— Freebase

Linnaeus

Linnaeus

Carl (or the latinized Carolus) Linnaeus, also known as Carl von Linnu00E9, Swedish botanist, physician and zoologist who laid the foundations for the modern scheme of nomenclature. He is known as the "father of modern taxonomy."

— Wiktionary

Von Neumann entropy

Von Neumann entropy

In quantum statistical mechanics, von Neumann entropy, named after John von Neumann, is the extension of classical entropy concepts to the field of quantum mechanics. For a quantum-mechanical system described by a density matrix ρ, the von Neumann entropy is where tr denotes the trace. If ρ is written in terms of its eigenvectors |1〉, |2〉, |3〉, ... as then the von Neumann entropy is In this form, S can be seen to be related to the Shannon entropy.

— Freebase

vascular hemophilia

von Willebrand's disease, angiohemophilia, vascular hemophilia

a form of hemophilia discovered by Erik von Willebrand; a genetic disorder that is inherited as an autosomal recessive trait; characterized by a deficiency of the coagulation factor and by mucosal bleeding

— Princeton's WordNet

angiohemophilia

von Willebrand's disease, angiohemophilia, vascular hemophilia

a form of hemophilia discovered by Erik von Willebrand; a genetic disorder that is inherited as an autosomal recessive trait; characterized by a deficiency of the coagulation factor and by mucosal bleeding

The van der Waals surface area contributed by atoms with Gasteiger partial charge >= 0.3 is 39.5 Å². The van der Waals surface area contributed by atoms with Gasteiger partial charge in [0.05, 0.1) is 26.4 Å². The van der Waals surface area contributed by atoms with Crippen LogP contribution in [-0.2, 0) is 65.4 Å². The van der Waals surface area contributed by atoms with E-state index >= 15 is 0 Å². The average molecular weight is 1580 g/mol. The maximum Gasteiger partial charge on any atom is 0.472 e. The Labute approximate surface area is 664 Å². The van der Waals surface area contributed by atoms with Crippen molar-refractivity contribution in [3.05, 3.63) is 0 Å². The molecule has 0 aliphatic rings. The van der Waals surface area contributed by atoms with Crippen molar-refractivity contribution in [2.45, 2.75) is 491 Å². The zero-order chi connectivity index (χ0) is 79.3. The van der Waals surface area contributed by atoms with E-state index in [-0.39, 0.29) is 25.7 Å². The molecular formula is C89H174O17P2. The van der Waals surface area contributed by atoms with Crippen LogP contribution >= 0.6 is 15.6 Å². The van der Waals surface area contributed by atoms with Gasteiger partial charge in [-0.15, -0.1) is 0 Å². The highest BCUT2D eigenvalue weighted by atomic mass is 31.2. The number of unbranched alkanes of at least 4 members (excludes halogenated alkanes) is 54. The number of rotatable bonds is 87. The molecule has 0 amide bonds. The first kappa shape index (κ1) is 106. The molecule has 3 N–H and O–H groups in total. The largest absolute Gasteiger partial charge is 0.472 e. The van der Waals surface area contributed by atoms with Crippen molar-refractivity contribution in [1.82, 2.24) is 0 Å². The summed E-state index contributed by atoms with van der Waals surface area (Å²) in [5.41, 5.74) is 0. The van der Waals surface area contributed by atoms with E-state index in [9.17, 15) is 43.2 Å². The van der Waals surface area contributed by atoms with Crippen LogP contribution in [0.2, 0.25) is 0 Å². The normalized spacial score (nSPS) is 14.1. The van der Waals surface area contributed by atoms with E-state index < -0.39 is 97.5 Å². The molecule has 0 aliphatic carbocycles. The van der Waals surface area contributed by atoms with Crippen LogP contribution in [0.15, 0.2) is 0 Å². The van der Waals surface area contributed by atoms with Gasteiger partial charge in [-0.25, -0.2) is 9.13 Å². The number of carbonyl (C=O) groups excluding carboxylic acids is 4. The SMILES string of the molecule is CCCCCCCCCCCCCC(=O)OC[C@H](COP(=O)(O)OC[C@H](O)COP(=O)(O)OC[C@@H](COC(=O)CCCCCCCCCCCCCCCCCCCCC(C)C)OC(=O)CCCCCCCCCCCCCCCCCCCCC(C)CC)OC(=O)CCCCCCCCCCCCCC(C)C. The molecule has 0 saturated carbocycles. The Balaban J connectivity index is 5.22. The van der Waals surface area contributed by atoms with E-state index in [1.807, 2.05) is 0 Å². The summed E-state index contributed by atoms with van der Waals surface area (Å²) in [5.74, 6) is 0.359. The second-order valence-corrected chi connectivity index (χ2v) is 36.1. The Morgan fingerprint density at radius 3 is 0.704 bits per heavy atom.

— Princeton's WordNet

von willebrand's disease

von Willebrand's disease, angiohemophilia, vascular hemophilia

a form of hemophilia discovered by Erik von Willebrand; a genetic disorder that is inherited as an autosomal recessive trait; characterized by a deficiency of the coagulation factor and by mucosal bleeding

— Princeton's WordNet

Braunite

Braunite

Braunite is a silicate mineral containing both di- and tri-valent manganese with the chemical formula: Mn2+Mn3+6[O8|SiO4]. Common impurities include iron, calcium, boron, barium, titanium, aluminium, and magnesium. Braunite forms grey/black tetragonal crystals and has a Mohs hardness of 6 - 6.5. It was named after the Wilhelm von Braun of Gotha, Thuringia, Germany. A calcium iron bearing variant, named braunite II, was discovered and described in 1967 from Kalahari, Cape Province, South Africa.

— Freebase

Sickingen, Franz von

Sickingen, Franz von

a German free-lance, a man of a knightly spirit and great prowess; had often a large following, Götz von Berlichingen of the number, and joined the cause of the Reformation; lost his life by a musket-shot when besieged in the castle of Landstuhl; he was a warm friend of Ulrich von Hutten (1481-1523).

— The Nuttall Encyclopedia

Felix Mottl

Felix Mottl

Felix Josef von Mottl was an Austrian conductor and composer. He was regarded as one of the most brilliant conductors of his day. He composed three operas, of which Agnes Bernauer was the most successful, as well as a string quartet and numerous songs and other music. His orchestration of Richard Wagner's Wesendonck Lieder is still the most commonly performed version. He was also a teacher, counting among his pupils Ernest van Dyck and Wilhelm Petersen.